Mrs. Lincoln insisted that Keckley accompany her to Chicago to assist her in her new life and myriad affairs. Roughly one month after the assassination, Keckley boarded a train with Mrs. Lincoln and the family en route to Chicago. She spent about three weeks with Mrs. Lincoln, as she needed to return to the capital to take care of her business. Mary Lincoln grew more dependent upon Keckley, writing her frequently, asking for visits, and lamenting her new conditions. This period was critical to their later friendship.
Behind The Scenes
In 1867, Mrs. Lincoln, who was deeply in debt because of extravagant spending, wrote to Keckley, asking for help in disposing of articles of value, including old clothes, by accompanying her to New York to find a broker to handle the sales. In late September, they arrived in New York, where Mrs. Lincoln used an alias for the duration of her visit. Keckley attempted to help by giving interviews to newspapers sympathetic to Mrs. Lincoln's plight and wrote letters to friends like Frederick Douglass and Henry Highland Garnet, a highly respected minister in the black church community. The fund raising effort became publicly known, and Mrs. Lincoln was severely criticized for selling clothes and other items associated with her husband's presidency.
Elizabeth Keckley donated her Lincoln memorabilia to Wilberforce College for its sale in fundraising to rebuild after a fire in 1865. Mrs. Lincoln was angry about her action, and Keckley changed her original intention to have the articles publicly displayed for fees in Europe. The publicity and criticism of Mrs. Lincoln strained their relationship, but they remained in contact, although not so close.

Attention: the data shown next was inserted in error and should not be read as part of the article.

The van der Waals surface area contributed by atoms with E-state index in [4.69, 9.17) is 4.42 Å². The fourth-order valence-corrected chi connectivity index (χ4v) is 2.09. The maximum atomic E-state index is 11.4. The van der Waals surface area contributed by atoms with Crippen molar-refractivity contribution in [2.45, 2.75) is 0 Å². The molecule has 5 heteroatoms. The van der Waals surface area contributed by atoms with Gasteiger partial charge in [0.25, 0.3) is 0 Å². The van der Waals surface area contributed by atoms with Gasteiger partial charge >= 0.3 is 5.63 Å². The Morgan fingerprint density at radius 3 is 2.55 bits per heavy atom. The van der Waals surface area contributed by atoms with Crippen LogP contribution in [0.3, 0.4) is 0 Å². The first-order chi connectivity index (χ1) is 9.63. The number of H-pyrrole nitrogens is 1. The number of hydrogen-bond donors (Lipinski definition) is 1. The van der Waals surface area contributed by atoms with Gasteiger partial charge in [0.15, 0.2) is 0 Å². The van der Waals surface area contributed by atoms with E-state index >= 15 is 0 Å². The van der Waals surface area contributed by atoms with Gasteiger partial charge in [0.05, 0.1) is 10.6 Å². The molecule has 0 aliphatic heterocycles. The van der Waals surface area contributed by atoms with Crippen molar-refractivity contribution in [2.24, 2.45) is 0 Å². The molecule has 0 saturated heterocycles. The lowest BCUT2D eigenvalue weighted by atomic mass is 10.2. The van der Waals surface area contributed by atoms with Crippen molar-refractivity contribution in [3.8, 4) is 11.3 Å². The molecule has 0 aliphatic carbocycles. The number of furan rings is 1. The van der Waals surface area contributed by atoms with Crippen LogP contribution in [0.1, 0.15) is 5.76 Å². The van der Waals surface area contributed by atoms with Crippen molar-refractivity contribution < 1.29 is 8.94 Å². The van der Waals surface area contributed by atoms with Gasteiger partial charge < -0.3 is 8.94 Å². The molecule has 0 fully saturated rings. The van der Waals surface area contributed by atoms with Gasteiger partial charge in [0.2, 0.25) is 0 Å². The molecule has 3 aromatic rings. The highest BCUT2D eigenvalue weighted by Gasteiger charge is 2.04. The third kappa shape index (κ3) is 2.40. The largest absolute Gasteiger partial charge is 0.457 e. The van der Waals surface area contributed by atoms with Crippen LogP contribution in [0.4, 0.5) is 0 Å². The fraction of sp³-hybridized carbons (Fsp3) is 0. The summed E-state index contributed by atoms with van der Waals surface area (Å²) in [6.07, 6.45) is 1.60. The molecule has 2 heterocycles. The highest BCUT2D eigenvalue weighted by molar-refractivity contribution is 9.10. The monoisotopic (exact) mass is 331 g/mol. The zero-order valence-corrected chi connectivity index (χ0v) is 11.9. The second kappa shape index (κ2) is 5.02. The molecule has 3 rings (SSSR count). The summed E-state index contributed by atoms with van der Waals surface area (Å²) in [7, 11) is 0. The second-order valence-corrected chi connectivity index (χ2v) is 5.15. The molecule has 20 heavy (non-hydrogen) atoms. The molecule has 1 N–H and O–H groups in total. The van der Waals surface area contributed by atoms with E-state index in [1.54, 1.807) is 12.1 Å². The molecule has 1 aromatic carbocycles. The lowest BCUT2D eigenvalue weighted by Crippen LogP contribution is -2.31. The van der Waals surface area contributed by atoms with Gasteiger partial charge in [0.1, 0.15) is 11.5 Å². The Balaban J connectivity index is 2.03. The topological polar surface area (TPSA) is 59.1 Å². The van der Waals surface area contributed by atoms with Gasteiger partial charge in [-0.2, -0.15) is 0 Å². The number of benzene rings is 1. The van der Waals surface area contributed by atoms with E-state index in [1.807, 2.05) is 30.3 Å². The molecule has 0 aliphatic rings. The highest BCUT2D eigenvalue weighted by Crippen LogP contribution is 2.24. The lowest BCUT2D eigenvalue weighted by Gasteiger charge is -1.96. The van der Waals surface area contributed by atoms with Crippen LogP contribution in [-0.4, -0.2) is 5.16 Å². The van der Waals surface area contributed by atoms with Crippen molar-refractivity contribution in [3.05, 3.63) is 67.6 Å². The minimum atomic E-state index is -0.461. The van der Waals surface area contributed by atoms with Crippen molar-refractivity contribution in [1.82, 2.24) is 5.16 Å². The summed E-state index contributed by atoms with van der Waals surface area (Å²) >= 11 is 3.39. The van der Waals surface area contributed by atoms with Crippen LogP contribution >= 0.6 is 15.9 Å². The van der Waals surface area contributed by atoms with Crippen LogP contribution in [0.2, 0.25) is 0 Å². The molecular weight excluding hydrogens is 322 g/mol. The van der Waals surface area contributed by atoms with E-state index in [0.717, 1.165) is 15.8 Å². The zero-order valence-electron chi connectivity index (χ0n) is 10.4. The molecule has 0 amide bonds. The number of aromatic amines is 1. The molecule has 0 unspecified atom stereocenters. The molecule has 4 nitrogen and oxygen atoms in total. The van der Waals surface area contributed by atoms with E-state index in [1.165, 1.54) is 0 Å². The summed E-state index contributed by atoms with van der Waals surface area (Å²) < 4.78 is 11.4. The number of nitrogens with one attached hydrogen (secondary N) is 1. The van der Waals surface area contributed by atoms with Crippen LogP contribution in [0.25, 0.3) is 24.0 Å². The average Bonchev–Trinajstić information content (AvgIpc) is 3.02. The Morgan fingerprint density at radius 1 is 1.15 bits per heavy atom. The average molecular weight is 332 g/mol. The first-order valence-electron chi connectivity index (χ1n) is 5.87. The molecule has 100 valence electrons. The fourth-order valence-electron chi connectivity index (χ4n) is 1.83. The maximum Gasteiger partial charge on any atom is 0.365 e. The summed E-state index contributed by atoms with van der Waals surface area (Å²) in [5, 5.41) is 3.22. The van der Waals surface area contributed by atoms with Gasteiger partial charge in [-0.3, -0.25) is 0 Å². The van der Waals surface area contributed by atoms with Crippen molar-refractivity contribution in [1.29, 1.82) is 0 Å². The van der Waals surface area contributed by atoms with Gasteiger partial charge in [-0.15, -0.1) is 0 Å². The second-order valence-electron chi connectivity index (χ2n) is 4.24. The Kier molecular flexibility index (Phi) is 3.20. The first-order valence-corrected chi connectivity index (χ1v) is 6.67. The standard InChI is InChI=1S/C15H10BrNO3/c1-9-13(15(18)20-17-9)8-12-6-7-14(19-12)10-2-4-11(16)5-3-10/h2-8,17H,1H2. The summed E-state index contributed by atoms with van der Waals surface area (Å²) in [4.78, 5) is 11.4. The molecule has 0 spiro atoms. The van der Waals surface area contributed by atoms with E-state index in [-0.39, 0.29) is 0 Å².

In 1868, Elizabeth Keckley published Behind the Scenes, to "attempt to place Mrs. Lincoln in a better light before the world" and to "explain the motives" that guided Mrs. Lincoln's decisions regarding what became known as the "old clothes scandal". She gained the help of James Redpath, an editor from New York and friend of Frederick Douglass, to help her edit and publish her book.
Keckley described her own rise from slavery to life as a middle-class businesswoman who employed staff to help complete her projects. She was claiming a part in the educated, mixed-race middle class of the black community. She emphasized her ability to overcome difficulties and the development of her business sense. While acknowledging the brutalities under slavery and the sexual abuse that led to the birth of her son George, she spent little time on those events. This was in contrast to other women's slave narratives, in which they revealed white men taking sexual advantage of them. Essentially she "veiled" her own past but, using alternating chapters, contrasted her life with that of Mary Todd Lincoln and "unveiled" the former First Lady, as she noted her debts.
Keckley wrote about the Lincolns, in a style of near hagiography for him, but with a cool, analytical eye for Mary Lincoln. Advertisements labeled the forthcoming book as a 'literary thunderbolt' and the publisher, Carleton & Company, joined in by declaring it as a 'great sensational disclosure'. The editor included letters from Mary Lincoln to Keckley in the book, and the seamstress was strongly criticized for violating Mrs. Lincoln's privacy.